My first trip to the Frontline Club last night (thanks, @saradotdub) was rewarded with a lively and contentious debate on the future of newspapers featuring The Times digital director, Gurtej Sandhu, enduring a severe cross-examination on Murdoch’s paywall strategy. It came from all sides: the Chair (the subtle and persistent Steve Hewlett) fellow panel members and the floor.
My takeaway was that the discussion highlighted three fallacies that still govern much newspaper thinking.
Fallacy Number One is that the internet is free because of a mix of habit and a spurious moral right, and that if you can change habits and challenge morality we’ll go back to paying for content.
This is confusing newspapers with content. We used to pay for newspapers because they had a monopoly of the means of production, and to get the content we had to pay for paper, printworkers, printing machines and trucks. The internet reduces the cost of material production and distribution to virtually nil and reveals that whatever we used to pay for content was a fraction of the total newstand price, and we paid for that because we couldn’t get it elsewhere, which brings us to…
Fallacy Number Two: that a newspaper’s competition is other newspapers.
Panel member Doublas McCabe suggested that if every newspaper went behind a paywall we might start to pay again. This misses the point that we can now get the news from a myriad sources, not just ‘newspapers’: specialist blogs, tv websites, Google, twitter, etc. ad infinitum. The monopoly no longer exists and everybody can be a media owner (picture me waving my iphone in the air) and for this reason alone content is worth much less than it used to be – sometimes actually nothing – unless it occupies a privileged niche, as does the Financial Times (represented last night by product manager Marybeth Christie with a lively account of experimentation and research in different ways of paying and consuming).
Fallacy Number Three is that nothing else changes, content is still just the end product of the publishing process.
Steve Hewlett made the point that, even when we paid for newspapers, our secondary consumption (eg. in a library archive) and conversation was free. It was, and its a good point, but the network in which that conversation occured was comparatively stunted – just people we knew. Now the network of secondary consumption and conversation is gigantic and accounts for much of the value created by content in terms of comment, correction, re-use and aggregation. The relationship between journalist and audience has changed from one that’s indirect and mediated by truck and newsagent to one that’s direct and continuous, a service relationship with two-way interactions where publication is often the beginning rather than the end of content production.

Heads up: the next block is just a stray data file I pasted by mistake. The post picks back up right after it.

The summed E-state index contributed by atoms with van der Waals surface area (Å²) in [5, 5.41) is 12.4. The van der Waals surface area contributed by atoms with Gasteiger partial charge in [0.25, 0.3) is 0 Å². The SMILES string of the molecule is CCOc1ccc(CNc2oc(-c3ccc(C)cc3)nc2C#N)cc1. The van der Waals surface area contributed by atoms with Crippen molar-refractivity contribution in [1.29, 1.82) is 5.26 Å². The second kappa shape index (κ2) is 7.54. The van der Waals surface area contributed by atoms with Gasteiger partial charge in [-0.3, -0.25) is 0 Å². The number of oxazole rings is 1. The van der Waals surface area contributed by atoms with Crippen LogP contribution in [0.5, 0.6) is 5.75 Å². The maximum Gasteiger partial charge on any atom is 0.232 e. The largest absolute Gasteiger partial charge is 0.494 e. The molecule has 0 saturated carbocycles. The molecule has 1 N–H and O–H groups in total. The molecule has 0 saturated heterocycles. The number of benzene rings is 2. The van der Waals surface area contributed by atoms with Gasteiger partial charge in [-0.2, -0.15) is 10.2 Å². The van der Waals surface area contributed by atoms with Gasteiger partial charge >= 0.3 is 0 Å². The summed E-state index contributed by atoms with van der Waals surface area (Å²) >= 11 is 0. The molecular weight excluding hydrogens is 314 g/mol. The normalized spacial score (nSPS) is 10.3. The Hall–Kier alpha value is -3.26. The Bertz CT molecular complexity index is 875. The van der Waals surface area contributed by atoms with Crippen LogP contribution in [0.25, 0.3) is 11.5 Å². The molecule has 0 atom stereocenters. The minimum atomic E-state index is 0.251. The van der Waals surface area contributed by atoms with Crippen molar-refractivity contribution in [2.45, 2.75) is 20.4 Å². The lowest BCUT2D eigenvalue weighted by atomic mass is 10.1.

The internet creates the potential to make a fundamental change in journalistic practice and enables publishers to shift from product to service, whereby content is the means of introducing other sources of value such as real world products, information or services. This means, simply, that advertising and subscription are no longer the only revenue sources and might become secondary. This is Murdoch’s error, not realising that a newspaper isn’t a newspaper any more.
When asked why the New York Times tried a paywall and went back to free, Gurtej Sandhu said they blinked. We wonder if The Times will be blinking, sometime in the next six months or so, when it sees the light.
Stop press: you can watch/read about the full debate here: